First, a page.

Kanjirappally native Pius Scaria is proud to show – off an old tree that he has been preserving in his living room for more than four decades. The old and dried trunk of Ficus Amplissima or the Indian Bat tree has been intriguing the guests who visit the ancestral home at Pottankulam.
This Indian Bat tree that had grown on the river banks in Bharananganam had earned ‘notoriety’ for killing a date palm that had hosted it. The aerial roots and the terete of this tree can completely encircle the trunk of the host tree and restrict its growth before killing the latter. Pius had always noticed this tree whenever he travelled through that route.
He decided to buy the Indian Bat tree along with the dead date palm when he returned to Kerala from Kolkata where he ran a successful rubber business. The Indian Bat tree is usually harvested for its wood. So, Pius bought it before it was cut down for firewood. The trunk was gently moved from the river banks to the road by laying them on plantain trunks.
Pius says that it was quite a task, separating the roots of the tree. Pius and his family didn’t forget their beloved Indian Bat tree when they moved to Kottayam from their ancestral home in Kanjirappaly. Later, the tree was the first thing to move, when the family moved back to Kanjirappally, almost after 26 years. Pius looks after this old and dried tree just as he would take care of himself.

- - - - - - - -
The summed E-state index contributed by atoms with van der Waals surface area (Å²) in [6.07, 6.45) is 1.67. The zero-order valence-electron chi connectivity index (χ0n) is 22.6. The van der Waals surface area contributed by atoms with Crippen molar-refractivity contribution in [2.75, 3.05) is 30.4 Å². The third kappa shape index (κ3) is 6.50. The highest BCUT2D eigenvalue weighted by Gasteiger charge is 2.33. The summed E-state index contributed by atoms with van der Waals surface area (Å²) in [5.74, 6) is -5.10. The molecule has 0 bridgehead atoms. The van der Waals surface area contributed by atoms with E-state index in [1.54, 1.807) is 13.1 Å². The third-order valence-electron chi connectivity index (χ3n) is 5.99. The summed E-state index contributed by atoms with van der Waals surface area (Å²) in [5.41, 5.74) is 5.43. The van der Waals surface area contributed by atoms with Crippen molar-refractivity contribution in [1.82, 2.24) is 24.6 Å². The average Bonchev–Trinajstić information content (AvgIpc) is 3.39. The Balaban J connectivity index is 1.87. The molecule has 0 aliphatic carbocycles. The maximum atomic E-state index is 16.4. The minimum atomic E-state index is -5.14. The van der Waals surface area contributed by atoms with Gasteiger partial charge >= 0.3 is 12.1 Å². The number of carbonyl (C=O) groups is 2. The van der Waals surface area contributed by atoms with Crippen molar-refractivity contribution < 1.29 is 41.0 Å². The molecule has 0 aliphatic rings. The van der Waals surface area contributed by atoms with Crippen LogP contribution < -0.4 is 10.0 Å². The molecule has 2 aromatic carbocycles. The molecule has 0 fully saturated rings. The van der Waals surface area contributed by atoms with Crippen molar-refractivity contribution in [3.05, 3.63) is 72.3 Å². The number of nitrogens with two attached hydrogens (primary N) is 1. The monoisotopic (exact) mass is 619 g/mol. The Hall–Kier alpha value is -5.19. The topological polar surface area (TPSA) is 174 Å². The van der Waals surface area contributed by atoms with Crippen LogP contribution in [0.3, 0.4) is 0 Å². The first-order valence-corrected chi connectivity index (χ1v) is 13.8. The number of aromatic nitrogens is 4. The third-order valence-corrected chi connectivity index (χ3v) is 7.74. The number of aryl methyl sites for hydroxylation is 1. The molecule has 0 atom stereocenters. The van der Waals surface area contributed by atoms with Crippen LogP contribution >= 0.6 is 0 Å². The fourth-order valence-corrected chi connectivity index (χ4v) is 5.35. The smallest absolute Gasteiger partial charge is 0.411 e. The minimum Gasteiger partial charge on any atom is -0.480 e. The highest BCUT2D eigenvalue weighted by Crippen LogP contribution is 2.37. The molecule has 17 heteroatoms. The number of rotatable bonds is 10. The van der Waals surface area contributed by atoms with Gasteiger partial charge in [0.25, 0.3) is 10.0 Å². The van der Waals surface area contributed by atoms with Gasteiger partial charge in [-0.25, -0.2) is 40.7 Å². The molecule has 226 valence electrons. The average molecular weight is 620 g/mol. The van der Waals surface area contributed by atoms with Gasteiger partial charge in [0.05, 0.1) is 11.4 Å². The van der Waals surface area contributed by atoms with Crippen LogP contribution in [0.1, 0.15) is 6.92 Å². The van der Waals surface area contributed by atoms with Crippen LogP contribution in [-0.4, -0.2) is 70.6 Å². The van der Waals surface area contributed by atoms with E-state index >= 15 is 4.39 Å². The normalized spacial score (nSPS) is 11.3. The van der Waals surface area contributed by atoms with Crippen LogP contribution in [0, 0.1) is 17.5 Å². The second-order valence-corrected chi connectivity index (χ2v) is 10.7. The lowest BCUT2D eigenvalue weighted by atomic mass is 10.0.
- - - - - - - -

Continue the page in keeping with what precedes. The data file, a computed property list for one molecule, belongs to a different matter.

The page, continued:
“I have been taking care of a tree that could have been cut down by a woodcutter and turned into firewood. Now, it is like an indoor plant, adding elegance to our living area,” says Pius. Today is World Environment Day.
A movie enthusiast and nature lover, Pius Scaria had made a documentary film titled 'Chemanna Petti' portraying the state of postal communication and people working in the field.
'Chemanna Petti' received Excellency Award and Special Festival Mention Award at the Mumbai and Delhi Short International Film Festivals in 2016. The film was also screened at New York Indian Film Festival-2017.